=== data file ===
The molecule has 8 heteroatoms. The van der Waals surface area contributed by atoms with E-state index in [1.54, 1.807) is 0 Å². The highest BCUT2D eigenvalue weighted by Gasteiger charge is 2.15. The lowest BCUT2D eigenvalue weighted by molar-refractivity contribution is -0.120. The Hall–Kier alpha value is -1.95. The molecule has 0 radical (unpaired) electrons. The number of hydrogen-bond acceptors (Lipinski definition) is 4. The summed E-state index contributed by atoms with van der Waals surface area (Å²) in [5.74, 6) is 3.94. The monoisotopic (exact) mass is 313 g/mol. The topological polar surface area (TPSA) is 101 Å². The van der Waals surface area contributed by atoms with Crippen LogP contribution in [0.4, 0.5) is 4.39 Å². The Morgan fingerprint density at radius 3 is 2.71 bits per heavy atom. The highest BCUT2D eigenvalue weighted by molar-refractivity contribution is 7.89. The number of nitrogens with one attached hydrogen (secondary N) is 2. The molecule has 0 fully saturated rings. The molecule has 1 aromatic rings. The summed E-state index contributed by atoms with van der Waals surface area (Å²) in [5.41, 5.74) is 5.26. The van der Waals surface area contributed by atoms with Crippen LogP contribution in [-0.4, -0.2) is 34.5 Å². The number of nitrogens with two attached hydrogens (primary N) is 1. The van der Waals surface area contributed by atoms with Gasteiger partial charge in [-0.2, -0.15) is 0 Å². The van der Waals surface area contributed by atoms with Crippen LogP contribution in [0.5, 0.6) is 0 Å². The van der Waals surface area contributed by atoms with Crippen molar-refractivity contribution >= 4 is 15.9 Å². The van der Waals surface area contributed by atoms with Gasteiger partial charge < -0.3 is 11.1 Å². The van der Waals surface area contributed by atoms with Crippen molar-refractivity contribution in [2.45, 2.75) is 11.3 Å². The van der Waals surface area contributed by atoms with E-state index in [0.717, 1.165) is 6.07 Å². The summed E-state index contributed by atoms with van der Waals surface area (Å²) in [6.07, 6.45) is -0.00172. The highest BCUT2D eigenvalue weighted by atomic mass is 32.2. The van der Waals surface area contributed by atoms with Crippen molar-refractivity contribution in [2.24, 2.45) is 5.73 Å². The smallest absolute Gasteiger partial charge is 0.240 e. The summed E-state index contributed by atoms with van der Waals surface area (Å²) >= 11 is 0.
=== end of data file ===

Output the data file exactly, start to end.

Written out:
The molecule has 8 heteroatoms. The van der Waals surface area contributed by atoms with E-state index in [1.54, 1.807) is 0 Å². The highest BCUT2D eigenvalue weighted by Gasteiger charge is 2.15. The lowest BCUT2D eigenvalue weighted by molar-refractivity contribution is -0.120. The Hall–Kier alpha value is -1.95. The molecule has 0 radical (unpaired) electrons. The number of hydrogen-bond acceptors (Lipinski definition) is 4. The summed E-state index contributed by atoms with van der Waals surface area (Å²) in [5.74, 6) is 3.94. The monoisotopic (exact) mass is 313 g/mol. The topological polar surface area (TPSA) is 101 Å². The van der Waals surface area contributed by atoms with Crippen LogP contribution in [0.4, 0.5) is 4.39 Å². The Morgan fingerprint density at radius 3 is 2.71 bits per heavy atom. The highest BCUT2D eigenvalue weighted by molar-refractivity contribution is 7.89. The number of nitrogens with one attached hydrogen (secondary N) is 2. The molecule has 0 fully saturated rings. The molecule has 1 aromatic rings. The summed E-state index contributed by atoms with van der Waals surface area (Å²) in [5.41, 5.74) is 5.26. The van der Waals surface area contributed by atoms with Crippen LogP contribution in [-0.4, -0.2) is 34.5 Å². The number of nitrogens with two attached hydrogens (primary N) is 1. The van der Waals surface area contributed by atoms with Gasteiger partial charge in [-0.2, -0.15) is 0 Å². The van der Waals surface area contributed by atoms with Crippen LogP contribution in [0.5, 0.6) is 0 Å². The van der Waals surface area contributed by atoms with Crippen molar-refractivity contribution >= 4 is 15.9 Å². The van der Waals surface area contributed by atoms with Gasteiger partial charge < -0.3 is 11.1 Å². The van der Waals surface area contributed by atoms with Crippen molar-refractivity contribution in [2.45, 2.75) is 11.3 Å². The van der Waals surface area contributed by atoms with E-state index in [0.717, 1.165) is 6.07 Å². The summed E-state index contributed by atoms with van der Waals surface area (Å²) in [6.07, 6.45) is -0.00172. The highest BCUT2D eigenvalue weighted by atomic mass is 32.2. The van der Waals surface area contributed by atoms with Crippen molar-refractivity contribution in [2.24, 2.45) is 5.73 Å². The smallest absolute Gasteiger partial charge is 0.240 e. The summed E-state index contributed by atoms with van der Waals surface area (Å²) >= 11 is 0.